Physical, cognitive, and social and emotional development and language acquisition and use change rapidly during the year between 36 and 48 months. Following guidelines for normal development will help parents know what to expect and when to worry.
At 36 months, children are a whirlwind of activity; movement and motor skills continue to develop and a child who was running and climbing at 36 months moves on to agile movement both forward and backward, throwing a ball overhand, and going up and down stairs without support. The ability to kick a ball continues to develop and evolves into being able to catch a bounced ball and to hop and stand on one foot. Fine motor skills develop, too: deliberate scribbling evolves into being able to draw a person with 2, 3, or 4 body parts and being able to copy some letters.
Thirty-six month-olds can match objects to pictures of them and complete 3 and 4 piece puzzles, which evolves into greater cognitive skills by age 4: beginning to have a sense of time, correctly naming some colors, and following 3-part commands. Ideas are starting to come together for children at this time, they are beginning to solve problems and to understand concepts such as “alike” and “different.” Make believe play continues, and children begin to engage in fantasy play around age 4.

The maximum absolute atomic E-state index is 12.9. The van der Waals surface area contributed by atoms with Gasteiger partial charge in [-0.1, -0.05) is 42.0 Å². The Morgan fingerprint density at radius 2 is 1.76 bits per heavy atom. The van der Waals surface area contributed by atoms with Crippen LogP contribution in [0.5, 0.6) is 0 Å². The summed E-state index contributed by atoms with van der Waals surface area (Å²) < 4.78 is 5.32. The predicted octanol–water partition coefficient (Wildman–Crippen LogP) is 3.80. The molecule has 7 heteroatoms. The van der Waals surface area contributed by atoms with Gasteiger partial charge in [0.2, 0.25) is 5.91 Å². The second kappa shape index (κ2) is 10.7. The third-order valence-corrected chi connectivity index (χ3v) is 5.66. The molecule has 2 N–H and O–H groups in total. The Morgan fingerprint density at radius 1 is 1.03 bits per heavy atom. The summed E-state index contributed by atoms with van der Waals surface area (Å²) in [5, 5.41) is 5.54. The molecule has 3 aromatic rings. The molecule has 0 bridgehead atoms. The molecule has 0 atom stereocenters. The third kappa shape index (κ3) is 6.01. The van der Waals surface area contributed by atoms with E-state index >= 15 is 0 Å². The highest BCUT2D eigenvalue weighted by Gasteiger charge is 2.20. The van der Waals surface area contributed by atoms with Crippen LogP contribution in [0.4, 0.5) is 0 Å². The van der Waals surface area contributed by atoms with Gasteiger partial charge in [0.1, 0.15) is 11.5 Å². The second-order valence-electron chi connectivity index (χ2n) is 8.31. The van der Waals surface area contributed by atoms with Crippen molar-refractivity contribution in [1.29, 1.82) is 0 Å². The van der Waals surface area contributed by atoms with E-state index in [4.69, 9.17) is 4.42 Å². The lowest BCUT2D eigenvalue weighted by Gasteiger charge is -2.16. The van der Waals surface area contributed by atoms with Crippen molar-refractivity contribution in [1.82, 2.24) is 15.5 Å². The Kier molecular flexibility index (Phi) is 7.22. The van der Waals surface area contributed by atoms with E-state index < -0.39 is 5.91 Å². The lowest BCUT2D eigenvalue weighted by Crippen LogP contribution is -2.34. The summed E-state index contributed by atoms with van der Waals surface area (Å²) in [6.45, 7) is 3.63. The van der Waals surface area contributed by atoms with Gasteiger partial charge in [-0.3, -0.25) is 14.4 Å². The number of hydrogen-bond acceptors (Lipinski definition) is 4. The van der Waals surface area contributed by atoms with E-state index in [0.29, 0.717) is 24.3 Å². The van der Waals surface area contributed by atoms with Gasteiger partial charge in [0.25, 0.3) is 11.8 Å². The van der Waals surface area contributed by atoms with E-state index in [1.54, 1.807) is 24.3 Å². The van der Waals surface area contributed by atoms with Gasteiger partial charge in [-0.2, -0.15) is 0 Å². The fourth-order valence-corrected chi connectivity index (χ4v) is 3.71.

Social and Emotional
Social and Emotional
Between the ages of 36 and 48 months, children develop more independence and a sense of self. By age 3, normally developing children separate easily from their parents and show affection for playmates. The concept of taking turns and of what is “mine” and “yours” is developing into the ability to cooperate with other children by the end of 48 months. Make believe play becomes fantasy play (children begin to pretend to be mom or dad, for example), and the difference between fantasy and reality may be blurred. The ability to negotiate solutions to problems and to express a wide range of emotions develops during this time.
Just as a child’s sense of self is developing, so is his or her ability to express that selfhood. Children in this stage move from using 4 to 5 word sentences around age 3 to mastering grammar around age 4. Gradually, speech becomes clear enough for a stranger to understand and sentence length grows to 5 to 6 words. By age 4, normally developing children are telling stories of their own.
Children develop rapidly, but no two will develop at the same rate. Use developmental milestones as guidelines, and be sure to check with your pediatrician if you have any questions or concerns about the rate at which your child is developing.